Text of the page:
By SUE SUCHYTA
Sunday Times Newspapers
LINCOLN PARK – Paver stones added to Lincoln Park’s Heritage Plaza this year, and dedicated May 22, have the added recognition of bearing a centennial designation, as the city celebrates its 100th year.
Members of the Historical Commission, the Historical Society, elected officials and residents gathered at noon to dedicate the new pavers, and to ring the memorial bell in honor of veterans.
Museum curator Jeff Day said that six years ago, the Heritage Plaza paver stone dedication was begun, and added to the annual May memorial bell ringing event.
“This year, we tied in the centennial of Lincoln Park with this year’s dedication of pavers,” he said. “So, 25 of these that were just installed, are also dedicated in honor of the centennial, and you will see a reference to that at the top of each of those pavers, ‘Centennial 2021.’”
City Councilman Mike Higgins, who stepped in for Mayor Thomas Karnes, who was out-of-town, said it was an honor for him to speak during the city’s centennial year.
“It’s the centennial, and I truly believe in understanding where we are coming from, and for me, personally, it’s even more,” he said. “My mother helped found the museum, and helped put it together in its very infancy, before we even got this building, and my father, he got the bell donated, so, for me, this is a very personal thing.”
Higgins thanked the museum’s supporters for making it “the gem that it is.”
“There are things here that tell the true history of Lincoln Park,” he said. “And on our 100th anniversary, everyone should have a chance to come in and see where we’ve been.”
State Rep. Cara Clemente (D-14th District) said the paver and belling ringing traditions are “amazing.”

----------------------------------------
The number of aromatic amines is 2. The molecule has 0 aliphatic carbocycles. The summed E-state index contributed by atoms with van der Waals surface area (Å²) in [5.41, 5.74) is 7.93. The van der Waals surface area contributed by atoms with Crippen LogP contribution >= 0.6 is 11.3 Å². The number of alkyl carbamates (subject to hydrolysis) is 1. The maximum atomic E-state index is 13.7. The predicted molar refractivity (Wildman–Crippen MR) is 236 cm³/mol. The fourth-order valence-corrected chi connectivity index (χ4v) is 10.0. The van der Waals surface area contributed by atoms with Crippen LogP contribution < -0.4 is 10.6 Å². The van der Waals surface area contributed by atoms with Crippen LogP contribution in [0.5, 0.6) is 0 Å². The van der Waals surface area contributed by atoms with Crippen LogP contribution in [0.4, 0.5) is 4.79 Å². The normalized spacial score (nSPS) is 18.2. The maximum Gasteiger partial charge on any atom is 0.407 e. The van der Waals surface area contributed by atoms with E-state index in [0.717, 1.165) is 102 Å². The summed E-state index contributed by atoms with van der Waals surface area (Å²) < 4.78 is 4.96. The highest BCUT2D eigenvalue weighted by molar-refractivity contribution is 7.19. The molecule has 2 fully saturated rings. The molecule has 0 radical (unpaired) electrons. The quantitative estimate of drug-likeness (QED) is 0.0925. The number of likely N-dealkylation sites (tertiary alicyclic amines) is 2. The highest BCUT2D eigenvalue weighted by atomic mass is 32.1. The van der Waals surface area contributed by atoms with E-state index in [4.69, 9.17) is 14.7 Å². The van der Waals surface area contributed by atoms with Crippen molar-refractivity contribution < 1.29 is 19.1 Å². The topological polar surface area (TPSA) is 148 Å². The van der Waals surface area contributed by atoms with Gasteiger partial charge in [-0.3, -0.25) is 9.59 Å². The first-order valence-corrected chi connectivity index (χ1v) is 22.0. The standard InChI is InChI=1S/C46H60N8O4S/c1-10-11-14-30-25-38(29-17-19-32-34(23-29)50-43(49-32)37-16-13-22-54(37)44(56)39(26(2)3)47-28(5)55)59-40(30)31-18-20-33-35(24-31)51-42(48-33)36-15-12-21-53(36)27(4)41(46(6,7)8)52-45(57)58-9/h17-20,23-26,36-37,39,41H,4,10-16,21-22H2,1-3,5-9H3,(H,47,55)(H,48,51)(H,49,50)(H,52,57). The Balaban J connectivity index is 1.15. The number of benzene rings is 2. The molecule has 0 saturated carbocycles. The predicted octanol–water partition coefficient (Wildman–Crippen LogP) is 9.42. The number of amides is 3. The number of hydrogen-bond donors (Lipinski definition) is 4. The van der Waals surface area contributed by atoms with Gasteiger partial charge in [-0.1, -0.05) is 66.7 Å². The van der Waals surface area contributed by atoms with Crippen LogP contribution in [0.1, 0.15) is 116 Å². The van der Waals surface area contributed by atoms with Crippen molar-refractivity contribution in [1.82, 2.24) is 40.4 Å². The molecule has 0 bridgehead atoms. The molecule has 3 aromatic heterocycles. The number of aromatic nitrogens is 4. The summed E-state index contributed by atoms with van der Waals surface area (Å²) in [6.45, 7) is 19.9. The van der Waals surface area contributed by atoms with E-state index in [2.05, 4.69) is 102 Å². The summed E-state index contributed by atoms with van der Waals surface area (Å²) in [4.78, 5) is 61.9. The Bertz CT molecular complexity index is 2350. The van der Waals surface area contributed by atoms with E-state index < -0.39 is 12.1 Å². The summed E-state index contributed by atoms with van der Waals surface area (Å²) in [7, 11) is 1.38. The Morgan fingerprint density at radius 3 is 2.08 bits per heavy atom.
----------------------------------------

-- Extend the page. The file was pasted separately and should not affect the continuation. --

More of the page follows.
“Thank you for always having this, for paying tribute to people who have served and lost their life for all of us,” she said. “I think that is something that we just really need to think about, and especially tell our youth about.”
Clemente said that U.S. Rep. Debbie Dingell (D-12th District), who was hospitalized following emergency surgery for a perforated ulcer, would have loved to participate in the annual bell ringing.
“She usually is with me,” she said. “We are the dynamic duo.”
Day said that the bell is rung 10 times, then attendees are invited to take turns ringing the bell for a loved one who served in the military, either in the past or present.
Alyce Riggs of the Historical Commission and the Historical Society read aloud the names of 14 Historical Society members who died in the past year, including: Susan Adkins, Edith Andrews, Lucille Dokken, Alvina Jarrell, Pat Kush, Barbara Porath, Ethel Schiebold and Wanda Jean Wallace, plus members who were also veterans: Michael Busen, Joseph Clemente Jr., Lindley Hogan, Ronald Lobb, Ted Schave and Joseph Turnisky.
“There are 14 spots left open, so if there are 14 people who would like to fill those spots, we’ll be glad to have you,” Riggs said.
Day said the paver stones being dedicated pay tribute to those who played a part in the city’s past as well as those who are still playing a part in building the community.
“We look ahead to new days, new growth and the continued diversity that enriches the community of Lincoln Park,” he said.
Day said they missed last year’s ceremony because of the pandemic.
“I guess this is something we can celebrate, being back together,” he said. “We have more good times coming.”
Day said the Lincoln Park Historical Museum will reopen June 26, and the Historical Society will be offering events throughout the upcoming year to help celebrate the city’s centennial.
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